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# Evaluating Properties

You can use expressions to evaluate properties. Here are some examples:

• Find all features in a feature class that have a property equal to, greater than, or less than a particular value. For example, find all buildings with a creation date value greater than January 1, 2000.
• Select all the features in a feature class with a property that matches a pattern you specify. For example, select all roads whose names begin with “Mt.”
• Create a table entry for a feature class with the value of a particular property, rounded in a particular way. For example, display building area, rounded up to the nearest whole number.

You can enter property names directly into an expression, or you can select them from the Property list.

If you enter a property name that is not in the Property list, the Validate operation may issue a warning. However, if that property exists in your data store, the expression may still be valid when it is run.

You can also view and insert the valid values for any listed property.

The syntax for an expression that evaluates a property is slightly different, depending on whether you use an operator, a function, or an option. For an operator, the basic syntax is PROPERTY Operator Value. For functions and options, the basic syntax is Function (PROPERTY).

To evaluate properties in an expression using an operator

1. Select the command for which you want to create an expression.
2. In the expression area, do one of the following:
• Enter a property name manually.
• Click Property. In the Property list, select a property.
3. Enter an operator using one of these methods:
• Enter an operator manually.
• Click an operator button.

Use the Operator buttons.

• Select an operator from a menu.
4. You can use the following types of operators:

• Math Operators

For example, this expression could be used to determine the total amount spent on parts and labor for a pipe repair project:

PIPE_PARTS_COST + PIPE_LABOR_COST

• Comparison Operators

For example, to find buildings whose assessed value is \$100,000 or more, use this expression:

VALUE >= 100000

• Logical Operators

For example, to find only buildings that have a value for the TERMINATION_DATE property, use this expression:

NOT TERMINATION_DATE NULL

5. Select or type the value to evaluate.
6. To create a complex property evaluation, insert an AND or OR operator, and then insert another property, operator, and value combination.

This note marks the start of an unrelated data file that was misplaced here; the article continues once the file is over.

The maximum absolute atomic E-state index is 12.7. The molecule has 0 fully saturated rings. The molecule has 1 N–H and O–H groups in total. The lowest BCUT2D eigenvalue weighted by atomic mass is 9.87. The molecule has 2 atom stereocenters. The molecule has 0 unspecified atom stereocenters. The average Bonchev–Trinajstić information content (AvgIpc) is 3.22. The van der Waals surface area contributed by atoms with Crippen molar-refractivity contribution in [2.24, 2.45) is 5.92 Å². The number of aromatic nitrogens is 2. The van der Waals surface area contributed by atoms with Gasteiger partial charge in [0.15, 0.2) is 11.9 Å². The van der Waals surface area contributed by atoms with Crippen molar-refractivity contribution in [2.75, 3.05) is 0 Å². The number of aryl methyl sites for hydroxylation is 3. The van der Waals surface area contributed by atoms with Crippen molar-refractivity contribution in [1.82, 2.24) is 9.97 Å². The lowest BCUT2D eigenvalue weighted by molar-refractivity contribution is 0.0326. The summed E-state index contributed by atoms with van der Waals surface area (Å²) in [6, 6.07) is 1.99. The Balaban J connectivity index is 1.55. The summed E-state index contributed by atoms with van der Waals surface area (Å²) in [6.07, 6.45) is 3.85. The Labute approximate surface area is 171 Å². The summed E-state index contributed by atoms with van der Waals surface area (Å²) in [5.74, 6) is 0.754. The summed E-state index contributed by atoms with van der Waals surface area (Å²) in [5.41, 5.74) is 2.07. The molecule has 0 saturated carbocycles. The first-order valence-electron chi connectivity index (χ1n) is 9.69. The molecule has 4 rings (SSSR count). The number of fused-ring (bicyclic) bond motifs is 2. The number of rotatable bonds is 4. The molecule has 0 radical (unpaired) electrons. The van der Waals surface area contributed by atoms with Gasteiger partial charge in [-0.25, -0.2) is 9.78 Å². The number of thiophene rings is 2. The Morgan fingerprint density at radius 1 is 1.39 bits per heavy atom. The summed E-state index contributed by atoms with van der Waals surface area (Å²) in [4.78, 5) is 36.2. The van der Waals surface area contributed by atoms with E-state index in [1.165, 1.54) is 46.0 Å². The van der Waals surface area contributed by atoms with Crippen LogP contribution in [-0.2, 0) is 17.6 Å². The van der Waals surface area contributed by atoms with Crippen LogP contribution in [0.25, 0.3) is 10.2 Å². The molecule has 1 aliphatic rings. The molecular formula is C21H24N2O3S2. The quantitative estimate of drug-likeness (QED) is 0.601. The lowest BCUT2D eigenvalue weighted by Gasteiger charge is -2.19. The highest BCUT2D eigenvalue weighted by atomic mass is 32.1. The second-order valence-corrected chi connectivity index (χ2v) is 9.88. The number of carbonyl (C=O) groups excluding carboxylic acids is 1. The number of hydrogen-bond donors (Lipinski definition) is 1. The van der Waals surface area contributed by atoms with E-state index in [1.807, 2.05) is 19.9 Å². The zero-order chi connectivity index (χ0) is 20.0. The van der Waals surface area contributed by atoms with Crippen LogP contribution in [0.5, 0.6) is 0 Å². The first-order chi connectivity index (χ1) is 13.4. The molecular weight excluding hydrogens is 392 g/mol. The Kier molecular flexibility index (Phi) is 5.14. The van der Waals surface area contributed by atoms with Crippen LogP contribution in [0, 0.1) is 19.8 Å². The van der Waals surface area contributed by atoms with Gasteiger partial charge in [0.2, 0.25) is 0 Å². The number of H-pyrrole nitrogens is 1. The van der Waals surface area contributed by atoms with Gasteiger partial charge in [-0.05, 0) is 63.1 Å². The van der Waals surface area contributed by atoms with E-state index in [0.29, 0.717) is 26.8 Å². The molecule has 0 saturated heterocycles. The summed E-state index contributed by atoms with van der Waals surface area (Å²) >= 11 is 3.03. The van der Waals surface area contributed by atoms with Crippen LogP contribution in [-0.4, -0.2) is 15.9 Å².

Precede every operator with a property. For example, to find buildings whose creation date is after 1990 and before 2005, the expression must look like this one:

CREATION_DATE > 1990 AND CREATION_DATE < 2005

7. Click OK to apply the expression.

To evaluate properties in an expression using a function or option

1. Select the command for which you want to create an expression.
2. In the expression area, do one of the following:
• Type a function or option for this property.
• Select a function or option from a menu.

You can use the following types of functions:

• Math Operators

Math operators perform arithmetic functions. For example, to round the bank width value for water features up to the next whole number and then find water features whose rounded bank width is more than 4 feet, use this expression:

Ceil(BANK_WIDTH) > 4

• Numeric Functions

Numeric functions operate on properties whose valuues are numbers. For example, to round the height of buildings down to the nearest lower whole number and then find buildings whose rounded hieght is less than 8 feet, use this expression:

Floor(ROOF_HEIGHT) < 8

• Text Functions

Text functions operate on textual values. For example, to convert pipe names to all uppercase letters, use this expression:

Upper(NAME)

• Date Functions

Date functions operate on date values. For example, to add one month to the start date for a project, use this expression:

You can use the following types of options:

• Geometric Options

Geometric options may include Area, Length2D, M, X, Y, and Z (depending on the data source). For example, to find buildings whose area is greater than 10,000 square feet, select the Buildings feature class and use this expression:

Area2D(GEOMETRY) > 10000

• Conversion Options

Conversion options change values. For example, to display “None” if the property USE_TYPE is null, use this expression:

NullValue(USE_TYPE, 'None')

3. In your expression, after the function, enter a property name manually or choose one from the Property list.
4. Select or type the value to evaluate.
5. To create a complex property evaluation, insert an AND or OR operator, and then insert another operator, property, and value combination.
6. Click OK to apply the expression.